Robert F Kennedy, in Remarks on the Assassination of Martin Luther King, Jr. (April 4th, 1968), argues that through tough times, no matter the color of one 's skin the nation needs to come together and support each other. He supports his claim by using repetition, allusion, and presentation skills. Kennedy’s purpose is to inform the audience of Martin Luther King Junior’s assassination and to convey the importance of coming together as a nation in order to get through the tragedy. Kennedy was advised not to attend the speech due to concerns of safety in the neighborhood, yet proceeded even when his security team did not. The speech was, other than a few notes, improvised.
Martin Luther King Jr said,“We must learn to live together as brothers or perish together as fools”. In the late 1960s, racial tension was high, African Americans were not given the right to vote, the right to a fair education, and the right to a fair judgement. This then led to the separation of schools and the destruction of a normal livelihood. Dr.King and Malcolm X, two men in the face of oppression rose up to challenge the racial barrier, thus changing the world forever. Although Martin Luther King Jr. and Malcolm X seem to have mutual respect and an equal understanding of the inequality, their philosophies were quite different from each other.
Focusing specifically on the opposition of racial segregation, The Civil Rights movement symbolized the need for change across America. Between the years of 1950 and 1960, events such as; the March on Washington, the Montgomery Bus Boycott, speeches, protests, and sit-ins, directly defined such opposition. Due to such events, two outstanding leaders of their time, Martin Luther King Jr., and Malcolm X emerged into the public eye and began to impact the Civil Rights movement. At a turning point of the century, the two men took charge and became icons across the world while resonating significantly with African American minorities. With such in mind, the two men had extreme differences in their morals, ideals, and religions; however, both deemed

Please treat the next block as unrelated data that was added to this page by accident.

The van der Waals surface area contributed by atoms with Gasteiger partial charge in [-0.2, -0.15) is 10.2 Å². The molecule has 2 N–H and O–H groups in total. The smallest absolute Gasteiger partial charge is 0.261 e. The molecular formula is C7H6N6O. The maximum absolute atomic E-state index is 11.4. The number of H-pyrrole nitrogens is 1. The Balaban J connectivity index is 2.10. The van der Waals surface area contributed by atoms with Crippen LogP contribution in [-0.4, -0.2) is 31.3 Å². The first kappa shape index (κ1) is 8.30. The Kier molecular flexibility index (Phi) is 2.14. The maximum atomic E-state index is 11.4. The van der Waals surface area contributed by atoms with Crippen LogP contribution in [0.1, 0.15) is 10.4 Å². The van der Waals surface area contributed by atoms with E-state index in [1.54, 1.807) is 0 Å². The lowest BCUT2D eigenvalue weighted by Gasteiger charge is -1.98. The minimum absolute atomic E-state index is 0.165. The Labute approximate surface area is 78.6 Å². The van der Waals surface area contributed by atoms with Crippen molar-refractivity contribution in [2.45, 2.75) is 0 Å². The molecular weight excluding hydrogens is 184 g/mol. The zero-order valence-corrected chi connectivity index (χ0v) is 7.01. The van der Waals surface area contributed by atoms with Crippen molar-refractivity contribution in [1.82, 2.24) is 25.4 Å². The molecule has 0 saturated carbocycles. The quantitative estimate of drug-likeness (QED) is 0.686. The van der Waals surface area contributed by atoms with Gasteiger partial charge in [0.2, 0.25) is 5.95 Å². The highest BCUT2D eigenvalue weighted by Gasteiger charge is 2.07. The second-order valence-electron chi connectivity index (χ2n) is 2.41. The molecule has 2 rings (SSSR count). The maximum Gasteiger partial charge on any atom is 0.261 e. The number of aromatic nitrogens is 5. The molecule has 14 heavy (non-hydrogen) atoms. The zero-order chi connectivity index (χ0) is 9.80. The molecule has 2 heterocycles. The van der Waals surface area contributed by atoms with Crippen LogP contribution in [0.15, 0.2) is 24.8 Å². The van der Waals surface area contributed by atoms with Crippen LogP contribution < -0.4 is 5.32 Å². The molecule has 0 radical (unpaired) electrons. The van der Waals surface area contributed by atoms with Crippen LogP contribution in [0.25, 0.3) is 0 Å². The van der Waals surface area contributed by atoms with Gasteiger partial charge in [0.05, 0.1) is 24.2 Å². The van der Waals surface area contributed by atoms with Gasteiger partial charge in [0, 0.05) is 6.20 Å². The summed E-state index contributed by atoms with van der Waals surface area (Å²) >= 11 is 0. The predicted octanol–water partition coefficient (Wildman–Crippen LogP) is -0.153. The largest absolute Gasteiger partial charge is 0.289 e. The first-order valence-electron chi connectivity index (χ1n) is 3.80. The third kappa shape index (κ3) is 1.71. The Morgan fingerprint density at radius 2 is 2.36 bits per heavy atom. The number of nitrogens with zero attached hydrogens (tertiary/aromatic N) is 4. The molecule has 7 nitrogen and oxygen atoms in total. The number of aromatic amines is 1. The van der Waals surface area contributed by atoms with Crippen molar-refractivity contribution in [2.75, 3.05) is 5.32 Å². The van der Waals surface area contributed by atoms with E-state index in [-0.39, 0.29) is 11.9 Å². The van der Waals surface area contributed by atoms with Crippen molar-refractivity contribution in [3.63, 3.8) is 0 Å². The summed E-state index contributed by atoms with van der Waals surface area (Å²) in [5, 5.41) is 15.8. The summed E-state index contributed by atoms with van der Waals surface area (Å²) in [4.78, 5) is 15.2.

The most important decision of a leader is the style of leading they decide to use when inspiring others, or providing a vision for the future. By looking at the past, it is proven that some leadership styles are guaranteed to be more effective than others. The leadership style of Martin Luther King Jr. and Malcolm X during the Civil Rights provides significant evidence of how different styles of leading can turn out to be a major success or defeat. Malcolm X’s leadership style included using violence to protest against violence and unequal rights, as well as supporting the segregation of African Americans and the whites. Martin Luther King’s style included nonviolent marches and protests against violence, and peacefully fighting for integrating the blacks and whites.
The main idea of his speech is that all people were created equal and, although this is no longer the case nowadays, King felt it must be the case for the future. He argued peacefully, yet passionately and powerfully. In preparation for the speech, he studied the Bible, The Gettysburg Address and the US Declaration of Independence and he alludes to all three in his address. The intensity of King’s speech is built through parallelism, metaphors, bold statements and rhythmic repetitions: